Actually, Auto-tune, (first made famous by Cher in "Live After Love") as I understand it, does pretty much the same thing - it "corrects" the frequency of the voice to a predetermined score.  You can be a total monotone singer, and yet create music these days, provided you have a good producer and audio engineer.

And that's the key, right there.  Sir George Martin (knighted no less!) was known by some as "The Fifth Beatle" as his studio engineering created the sound of many Beatles records (and Phil Spector had his hand in it as well).  Studio music can be created artificially using recording equipment, to produce a sound that can never be reproduced live, which is why many bands basically lip-synced their live performances using a cue track to sing along with.  There was no way you could play, live, a song that required 50 takes and was assembled electronically on tape.

But those efforts were primitive in comparison to what can be done today and what could be done on the CD. Using compression and other techniques, studio engineers could increase "loudness" creating a "brick wall" of sound - making Phil Specter's "Wall of Sound" look like a picket fence.  Some claimed this technique made music sound better - particularly to record company execs.  Others thought (as I do) that it is a crutch that musicians use to make crappy music sound better.

Whatever the reason or motivation, many albums from the CD era had this overproduced "Brick Wall" loudness, and as a result, sounded like crap to many folks.  Music was - and is - a product sold to us like a gallon of gasoline or a pound of potatoes.  More like McDonald's food, I think - generic and bland and bad-tasting.

At that point in my life, I drifted away from music. I sold my "killer stereo" that was something I desperately wanted when I was 20 years old, but at age 40, seemed juvenile and pointless.  I listened to less music, and much of what I listened to was older. I thought at the time that perhaps this was just part of my getting older - that older people listen to less music than teenagers and 20-somethings - and perhaps this is true.  But I think something else happened as well - the music changed.  And the "Loudness Wars" were part of this - packaging music as an overproduced product, to be processed and artificially sweetened until it was palatable, even if the core ingredients were dreck.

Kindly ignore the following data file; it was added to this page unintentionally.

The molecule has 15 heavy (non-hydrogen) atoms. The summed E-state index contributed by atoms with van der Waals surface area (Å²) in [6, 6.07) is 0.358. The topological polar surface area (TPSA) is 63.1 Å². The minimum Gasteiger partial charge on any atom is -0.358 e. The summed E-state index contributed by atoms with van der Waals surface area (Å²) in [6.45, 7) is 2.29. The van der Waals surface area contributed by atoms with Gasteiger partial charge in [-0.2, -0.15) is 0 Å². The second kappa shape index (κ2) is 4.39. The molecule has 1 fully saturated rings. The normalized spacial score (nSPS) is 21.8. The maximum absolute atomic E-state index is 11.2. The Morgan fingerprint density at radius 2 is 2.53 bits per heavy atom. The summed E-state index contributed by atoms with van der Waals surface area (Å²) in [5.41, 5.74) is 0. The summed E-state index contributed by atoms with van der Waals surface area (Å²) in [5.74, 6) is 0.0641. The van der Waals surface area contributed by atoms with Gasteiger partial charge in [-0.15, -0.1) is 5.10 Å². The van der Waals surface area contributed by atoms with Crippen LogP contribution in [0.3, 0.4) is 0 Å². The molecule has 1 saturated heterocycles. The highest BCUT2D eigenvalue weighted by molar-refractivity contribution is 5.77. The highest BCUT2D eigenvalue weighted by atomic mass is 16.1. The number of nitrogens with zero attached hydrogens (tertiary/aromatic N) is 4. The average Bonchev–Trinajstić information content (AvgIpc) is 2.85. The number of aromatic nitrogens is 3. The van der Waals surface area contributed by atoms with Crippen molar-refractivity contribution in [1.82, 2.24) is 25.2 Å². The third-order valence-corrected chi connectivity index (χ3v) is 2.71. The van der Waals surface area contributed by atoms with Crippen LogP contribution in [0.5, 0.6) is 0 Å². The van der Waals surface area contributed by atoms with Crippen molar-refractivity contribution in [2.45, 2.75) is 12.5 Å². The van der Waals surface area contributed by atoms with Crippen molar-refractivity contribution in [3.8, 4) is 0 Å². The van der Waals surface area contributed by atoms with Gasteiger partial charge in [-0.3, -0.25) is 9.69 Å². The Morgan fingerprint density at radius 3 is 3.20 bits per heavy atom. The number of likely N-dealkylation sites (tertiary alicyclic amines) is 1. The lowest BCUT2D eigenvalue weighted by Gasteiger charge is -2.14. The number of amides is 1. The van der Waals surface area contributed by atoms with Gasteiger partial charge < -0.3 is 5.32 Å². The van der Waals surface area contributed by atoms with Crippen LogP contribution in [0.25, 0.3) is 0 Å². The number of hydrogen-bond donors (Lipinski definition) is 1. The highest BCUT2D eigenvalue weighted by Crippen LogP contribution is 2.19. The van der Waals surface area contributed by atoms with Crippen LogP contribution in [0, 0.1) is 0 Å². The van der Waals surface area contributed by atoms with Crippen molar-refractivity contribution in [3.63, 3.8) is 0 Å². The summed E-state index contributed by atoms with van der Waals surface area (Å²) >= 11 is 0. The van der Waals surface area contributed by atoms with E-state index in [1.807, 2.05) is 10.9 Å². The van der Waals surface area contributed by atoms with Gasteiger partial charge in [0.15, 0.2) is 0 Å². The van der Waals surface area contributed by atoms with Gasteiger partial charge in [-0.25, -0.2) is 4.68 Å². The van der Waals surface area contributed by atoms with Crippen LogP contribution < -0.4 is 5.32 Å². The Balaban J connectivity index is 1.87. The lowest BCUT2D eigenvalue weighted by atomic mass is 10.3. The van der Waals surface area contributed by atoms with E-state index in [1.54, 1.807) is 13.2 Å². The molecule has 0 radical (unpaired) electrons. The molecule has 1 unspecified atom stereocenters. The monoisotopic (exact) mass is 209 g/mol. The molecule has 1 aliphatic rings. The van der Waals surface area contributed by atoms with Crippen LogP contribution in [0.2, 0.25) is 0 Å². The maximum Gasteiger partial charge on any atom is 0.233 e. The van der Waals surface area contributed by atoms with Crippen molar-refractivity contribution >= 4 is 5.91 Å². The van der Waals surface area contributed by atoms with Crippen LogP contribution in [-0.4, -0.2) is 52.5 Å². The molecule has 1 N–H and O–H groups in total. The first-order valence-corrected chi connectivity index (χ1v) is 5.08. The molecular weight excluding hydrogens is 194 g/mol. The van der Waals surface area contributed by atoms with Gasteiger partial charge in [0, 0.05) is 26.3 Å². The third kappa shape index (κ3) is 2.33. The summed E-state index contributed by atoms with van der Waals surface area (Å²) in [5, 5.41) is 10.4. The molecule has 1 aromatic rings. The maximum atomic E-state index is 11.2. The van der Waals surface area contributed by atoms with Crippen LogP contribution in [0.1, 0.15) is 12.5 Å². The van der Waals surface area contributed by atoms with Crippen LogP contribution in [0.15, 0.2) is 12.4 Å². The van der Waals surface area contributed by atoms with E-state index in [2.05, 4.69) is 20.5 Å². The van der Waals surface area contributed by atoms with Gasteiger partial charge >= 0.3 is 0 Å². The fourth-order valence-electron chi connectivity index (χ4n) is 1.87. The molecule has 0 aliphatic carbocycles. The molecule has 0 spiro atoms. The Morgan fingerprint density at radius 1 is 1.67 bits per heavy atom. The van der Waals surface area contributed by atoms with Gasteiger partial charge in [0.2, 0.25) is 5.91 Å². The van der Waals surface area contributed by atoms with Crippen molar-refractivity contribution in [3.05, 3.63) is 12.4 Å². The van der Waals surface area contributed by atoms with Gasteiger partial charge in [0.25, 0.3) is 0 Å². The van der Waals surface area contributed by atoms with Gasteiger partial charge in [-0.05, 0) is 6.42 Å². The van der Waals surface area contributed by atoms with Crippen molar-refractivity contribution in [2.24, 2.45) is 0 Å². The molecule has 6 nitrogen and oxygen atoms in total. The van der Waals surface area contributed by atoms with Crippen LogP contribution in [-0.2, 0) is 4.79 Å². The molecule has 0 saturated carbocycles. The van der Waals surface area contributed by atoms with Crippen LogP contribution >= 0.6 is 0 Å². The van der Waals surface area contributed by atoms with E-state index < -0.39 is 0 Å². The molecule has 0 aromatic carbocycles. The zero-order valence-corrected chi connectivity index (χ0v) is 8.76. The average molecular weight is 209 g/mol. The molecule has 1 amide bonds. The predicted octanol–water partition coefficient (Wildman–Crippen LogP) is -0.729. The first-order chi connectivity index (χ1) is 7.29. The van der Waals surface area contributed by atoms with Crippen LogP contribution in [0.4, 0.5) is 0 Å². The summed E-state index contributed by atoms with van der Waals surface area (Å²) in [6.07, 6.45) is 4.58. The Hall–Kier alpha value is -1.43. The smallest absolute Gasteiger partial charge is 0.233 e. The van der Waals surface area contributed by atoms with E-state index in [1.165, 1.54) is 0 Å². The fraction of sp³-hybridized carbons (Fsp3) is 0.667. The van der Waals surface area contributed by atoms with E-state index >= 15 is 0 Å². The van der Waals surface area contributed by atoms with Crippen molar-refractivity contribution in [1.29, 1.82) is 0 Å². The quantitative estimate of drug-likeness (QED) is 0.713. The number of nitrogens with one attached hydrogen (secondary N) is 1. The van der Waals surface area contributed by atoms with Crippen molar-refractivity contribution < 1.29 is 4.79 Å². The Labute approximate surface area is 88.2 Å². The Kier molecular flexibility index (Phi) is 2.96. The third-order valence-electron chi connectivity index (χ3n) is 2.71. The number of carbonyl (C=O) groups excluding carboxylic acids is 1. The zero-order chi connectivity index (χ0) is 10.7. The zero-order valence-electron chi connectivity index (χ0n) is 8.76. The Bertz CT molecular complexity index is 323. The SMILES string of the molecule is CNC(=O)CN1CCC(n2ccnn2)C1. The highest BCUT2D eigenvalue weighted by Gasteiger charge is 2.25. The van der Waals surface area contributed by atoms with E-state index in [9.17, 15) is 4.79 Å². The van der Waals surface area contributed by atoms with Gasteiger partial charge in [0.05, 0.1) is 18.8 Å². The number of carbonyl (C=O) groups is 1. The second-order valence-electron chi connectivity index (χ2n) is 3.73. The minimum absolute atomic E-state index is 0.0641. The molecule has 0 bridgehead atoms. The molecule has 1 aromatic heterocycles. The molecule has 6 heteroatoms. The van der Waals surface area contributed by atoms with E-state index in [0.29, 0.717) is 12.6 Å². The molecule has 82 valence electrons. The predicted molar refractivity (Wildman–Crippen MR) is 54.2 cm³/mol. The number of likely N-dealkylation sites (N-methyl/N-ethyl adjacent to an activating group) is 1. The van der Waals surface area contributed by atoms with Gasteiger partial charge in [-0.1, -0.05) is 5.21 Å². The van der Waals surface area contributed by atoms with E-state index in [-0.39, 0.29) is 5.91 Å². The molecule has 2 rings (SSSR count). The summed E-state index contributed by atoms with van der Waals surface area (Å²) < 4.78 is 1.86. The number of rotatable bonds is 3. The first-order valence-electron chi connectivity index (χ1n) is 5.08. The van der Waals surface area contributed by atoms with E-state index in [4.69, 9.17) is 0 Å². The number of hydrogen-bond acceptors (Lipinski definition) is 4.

In a way, it was like television shows - they "sweeten" them with canned laughter, which you often don't notice until it is absent.   They have people applauding wildly and laughing loudly at things that are not entertaining or even funny.  This was parodied astutely in "Heil Honey, I'm Home!" where each character gets a standing ovation just for entering the room.

Television, like music, wasn't something we just happened to watch, but a product engineered for us, much as a "Spicy McChicken Sandwich" is engineered and focus-group tested until it becomes something that bears little resemblance to actual chicken or a sandwich.

There is, of course, hope.  The loudness wars encouraged a backlash, and many musicians have come out against this form of over-engineering of music - that is, until their album flops and they seek out the "sugar" to revive their career or pump up the numbers on a lame release.  Given the loudness levels of much of today's popular music - as well as the warbling and auto-tune - I doubt that over-production is gone for good - it will just morph in new ways.